Baden might not ring as many bells as the likes of Spalding or Wilson, but this small family business has built a strong reputation as a quality ball manufacturer. The Baden Elite is their flagship indoor basketball and is commonly seen in high school competition.
Priced at $54.99, the Baden Elite positions itself right under the incredibly popular Wilson Evolution. It therefore makes sense to draw some comparisons with the Evolution throughout this review.
- ELITE - Baden’s Elite basketball with a moisture grip gives you superior ball control throughout your game. You can only achieve Perfection by designing for athletes, using the best raw materials, and paying attention to every detail
- DESIGN - The Elite’s proprietary composite microfiber cover provides superior grip and tack for optimum basketball control. Its patented Cushion Control Technology (CCT) creates a softer feel, truer bounce, and longer life
- ADVANTAGE - This is a basketball that you can trust from the inside out. Whether you’re putting in hours practicing your free throws, passes, or draining three’s, this ball will help you reach your full potential on the court
- AVAILABLE - Intermediate Size 6 (28.5”) and Official Size 7 (29.5”), NFHS Approved and Ships Fully inflated
The Baden Elite definitely has a very grippy, tacky feel to it, much like the Wilson Evolution. If you like balls which are soft and easier to palm, the Baden Elite is one of the best choices out there.
Of course, the ideal amount of grip comes down to personal preference. Many people will find the Baden Elite to feel a bit too soft and prefer slightly smoother balls for the likes of shooting and passing.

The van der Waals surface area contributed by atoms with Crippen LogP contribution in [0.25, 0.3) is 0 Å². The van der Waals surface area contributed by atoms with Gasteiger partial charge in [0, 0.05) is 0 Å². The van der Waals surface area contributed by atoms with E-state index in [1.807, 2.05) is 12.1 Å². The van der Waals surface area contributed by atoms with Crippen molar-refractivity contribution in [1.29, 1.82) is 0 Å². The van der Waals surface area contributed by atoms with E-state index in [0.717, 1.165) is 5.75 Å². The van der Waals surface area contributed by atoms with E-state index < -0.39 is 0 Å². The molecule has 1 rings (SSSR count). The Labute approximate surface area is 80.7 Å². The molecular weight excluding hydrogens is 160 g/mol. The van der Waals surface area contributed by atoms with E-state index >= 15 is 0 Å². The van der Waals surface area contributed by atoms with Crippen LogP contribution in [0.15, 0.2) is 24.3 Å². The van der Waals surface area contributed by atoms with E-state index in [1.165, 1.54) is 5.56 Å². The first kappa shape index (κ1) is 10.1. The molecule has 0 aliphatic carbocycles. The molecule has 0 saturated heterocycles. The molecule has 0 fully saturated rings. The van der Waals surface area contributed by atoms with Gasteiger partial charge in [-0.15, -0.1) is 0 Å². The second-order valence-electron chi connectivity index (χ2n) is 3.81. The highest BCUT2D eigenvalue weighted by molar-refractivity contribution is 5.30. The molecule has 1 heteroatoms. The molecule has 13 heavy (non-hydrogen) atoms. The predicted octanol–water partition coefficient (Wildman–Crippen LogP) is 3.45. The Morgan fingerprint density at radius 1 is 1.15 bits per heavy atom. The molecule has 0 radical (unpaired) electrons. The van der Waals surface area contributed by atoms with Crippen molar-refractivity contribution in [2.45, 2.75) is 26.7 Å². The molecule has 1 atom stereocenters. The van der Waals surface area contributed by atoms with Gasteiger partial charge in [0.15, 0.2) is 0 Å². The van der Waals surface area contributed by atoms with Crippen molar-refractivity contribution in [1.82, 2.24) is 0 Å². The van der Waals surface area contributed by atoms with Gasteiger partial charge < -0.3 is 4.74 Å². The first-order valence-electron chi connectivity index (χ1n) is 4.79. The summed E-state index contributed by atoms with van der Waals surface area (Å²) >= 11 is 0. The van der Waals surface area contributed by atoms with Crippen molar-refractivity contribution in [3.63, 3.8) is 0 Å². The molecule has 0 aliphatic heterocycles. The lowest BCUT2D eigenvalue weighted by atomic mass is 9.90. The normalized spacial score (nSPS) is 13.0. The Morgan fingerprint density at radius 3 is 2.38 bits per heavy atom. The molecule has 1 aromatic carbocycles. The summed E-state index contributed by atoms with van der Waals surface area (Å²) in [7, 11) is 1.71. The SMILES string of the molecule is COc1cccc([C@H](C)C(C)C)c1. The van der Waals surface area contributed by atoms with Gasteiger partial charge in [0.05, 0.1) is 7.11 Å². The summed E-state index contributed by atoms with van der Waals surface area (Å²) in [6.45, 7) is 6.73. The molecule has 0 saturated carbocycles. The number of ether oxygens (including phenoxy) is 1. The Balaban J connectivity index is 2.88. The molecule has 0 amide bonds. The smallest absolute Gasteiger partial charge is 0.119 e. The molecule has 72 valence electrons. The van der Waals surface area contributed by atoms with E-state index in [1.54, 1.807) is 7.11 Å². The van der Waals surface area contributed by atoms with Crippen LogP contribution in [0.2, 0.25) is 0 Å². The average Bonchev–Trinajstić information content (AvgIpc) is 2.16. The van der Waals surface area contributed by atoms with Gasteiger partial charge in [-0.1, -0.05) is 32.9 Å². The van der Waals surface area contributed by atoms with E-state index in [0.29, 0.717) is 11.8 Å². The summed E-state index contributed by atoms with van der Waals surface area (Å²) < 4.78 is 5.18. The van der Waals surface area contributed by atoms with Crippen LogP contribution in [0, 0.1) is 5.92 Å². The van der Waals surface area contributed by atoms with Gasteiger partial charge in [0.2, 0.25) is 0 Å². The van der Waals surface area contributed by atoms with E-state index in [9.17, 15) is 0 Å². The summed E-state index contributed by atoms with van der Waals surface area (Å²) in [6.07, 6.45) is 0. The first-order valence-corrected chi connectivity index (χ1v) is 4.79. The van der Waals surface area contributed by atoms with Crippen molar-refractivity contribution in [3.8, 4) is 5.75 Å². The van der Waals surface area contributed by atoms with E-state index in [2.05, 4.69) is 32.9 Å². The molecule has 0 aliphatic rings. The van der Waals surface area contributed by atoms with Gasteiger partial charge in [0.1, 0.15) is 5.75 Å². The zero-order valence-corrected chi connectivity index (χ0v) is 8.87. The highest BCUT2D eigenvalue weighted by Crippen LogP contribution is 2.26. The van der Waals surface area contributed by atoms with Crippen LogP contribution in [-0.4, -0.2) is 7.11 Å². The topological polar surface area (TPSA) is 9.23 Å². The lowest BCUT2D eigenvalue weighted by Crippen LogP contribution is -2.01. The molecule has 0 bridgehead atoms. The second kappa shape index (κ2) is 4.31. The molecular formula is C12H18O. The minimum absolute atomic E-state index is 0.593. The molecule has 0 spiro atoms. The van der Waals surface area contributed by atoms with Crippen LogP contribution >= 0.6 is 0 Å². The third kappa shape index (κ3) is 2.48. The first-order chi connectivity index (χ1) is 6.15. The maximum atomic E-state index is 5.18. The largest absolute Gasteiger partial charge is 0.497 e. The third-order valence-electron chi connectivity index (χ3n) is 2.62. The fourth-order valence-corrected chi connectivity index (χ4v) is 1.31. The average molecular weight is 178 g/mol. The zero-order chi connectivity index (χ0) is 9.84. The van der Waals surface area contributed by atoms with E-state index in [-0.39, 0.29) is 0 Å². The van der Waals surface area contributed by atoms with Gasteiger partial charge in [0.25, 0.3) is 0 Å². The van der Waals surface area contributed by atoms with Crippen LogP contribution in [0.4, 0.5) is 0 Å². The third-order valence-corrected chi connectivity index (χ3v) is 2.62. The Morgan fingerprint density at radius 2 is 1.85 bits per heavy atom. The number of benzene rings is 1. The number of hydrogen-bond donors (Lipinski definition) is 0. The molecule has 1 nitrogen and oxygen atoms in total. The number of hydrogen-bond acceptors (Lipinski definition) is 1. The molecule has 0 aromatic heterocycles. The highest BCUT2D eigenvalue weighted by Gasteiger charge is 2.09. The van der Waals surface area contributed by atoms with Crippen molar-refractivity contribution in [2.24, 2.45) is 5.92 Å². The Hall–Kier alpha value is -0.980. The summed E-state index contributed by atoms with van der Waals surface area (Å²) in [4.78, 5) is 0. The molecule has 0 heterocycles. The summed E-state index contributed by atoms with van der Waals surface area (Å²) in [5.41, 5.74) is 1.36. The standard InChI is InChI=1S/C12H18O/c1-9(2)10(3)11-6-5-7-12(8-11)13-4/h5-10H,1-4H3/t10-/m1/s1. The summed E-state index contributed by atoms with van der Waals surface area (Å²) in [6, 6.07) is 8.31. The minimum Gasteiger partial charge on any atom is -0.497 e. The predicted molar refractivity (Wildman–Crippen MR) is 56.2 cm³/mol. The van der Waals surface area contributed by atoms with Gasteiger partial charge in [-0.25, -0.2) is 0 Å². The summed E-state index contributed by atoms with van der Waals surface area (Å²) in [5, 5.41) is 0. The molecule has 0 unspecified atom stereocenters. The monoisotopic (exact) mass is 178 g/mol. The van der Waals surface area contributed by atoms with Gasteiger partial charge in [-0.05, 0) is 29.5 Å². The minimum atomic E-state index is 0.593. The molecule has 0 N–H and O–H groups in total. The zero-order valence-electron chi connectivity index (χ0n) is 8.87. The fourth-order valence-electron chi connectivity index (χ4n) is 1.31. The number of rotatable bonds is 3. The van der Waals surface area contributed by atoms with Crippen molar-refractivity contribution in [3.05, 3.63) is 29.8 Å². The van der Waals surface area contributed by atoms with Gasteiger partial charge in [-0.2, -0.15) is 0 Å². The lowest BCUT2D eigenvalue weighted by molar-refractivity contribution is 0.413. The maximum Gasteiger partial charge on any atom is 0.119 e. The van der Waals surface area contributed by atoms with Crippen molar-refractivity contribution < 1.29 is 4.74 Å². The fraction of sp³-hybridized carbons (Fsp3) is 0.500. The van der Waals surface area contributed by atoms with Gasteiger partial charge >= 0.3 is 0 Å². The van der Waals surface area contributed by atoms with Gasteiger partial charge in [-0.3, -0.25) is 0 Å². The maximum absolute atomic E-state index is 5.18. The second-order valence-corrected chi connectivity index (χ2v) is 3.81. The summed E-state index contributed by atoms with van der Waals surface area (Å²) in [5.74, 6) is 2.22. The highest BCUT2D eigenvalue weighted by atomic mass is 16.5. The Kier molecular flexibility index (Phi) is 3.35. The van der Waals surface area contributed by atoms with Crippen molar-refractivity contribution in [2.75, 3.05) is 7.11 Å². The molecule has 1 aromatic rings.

By having one of these ultra-soft microfiber covers, the Baden Elite does not hold up well at all on outdoor surfaces. Given the fact that indoor basketballs cost around twice as much as outdoor basketballs, you might want to consider the Baden Contender if you want a more versatile, albeit less soft, ball.
Unlike the Evolution, the Baden doesn’t have pebbled channels. However, the Baden presents its own unique selling point in its stealth valve. The valve, which is used to feed air into the ball when pumping it up, is typically a problem area that can ever so slightly affect the bounce if that is the point of contact with the ground. It also makes handling around the valve more consistent.
The Elite cleverly hides the valve under the cover which reduces these potential inconsistencies a standard valve can produce. It’s a very small difference, but worth mentioning nevertheless.
The channels of a basketball are the black rubber lines that separate the panels. The Baden Elite’s channels are slightly wider than your average basketball, and also quite shallow.
Again, this is all personal preference. Some people like deeper panels which can potentially be a source of extra grip, while others prefer a less abrupt transition between the panel and channel.
Personally, I found the Baden Elite’s channels to be a bit wider than my liking, but the difference is small.
Being an NFHS approved basketball, the Baden Elite has a consistent bounce when pumped to around 8 psi. That means whenever you bounce it, it bounces in the way you’d expect.
The Baden can take a beating, so long as it’s on a smooth wooden surface. After a year of regular use, the Baden Elite showed the same level of wear I would expect from other similarly priced composite leather indoor balls. The ball also continued to retain air well, a problem which can make or break a basketball.
Overall the Baden Elite is a very decent indoor basketball. It is ever so slightly cheaper than the Wilson Evolution, which can make a big difference if you’re the sports director of a high school. But for most individuals, the Wilson Evolution edges it out with a slightly better bounce and superior channel design.
The Baden Elite is featured on our list of the best indoor basketballs, check the rest out if you’re still looking for the perfect basketball to be played indoors!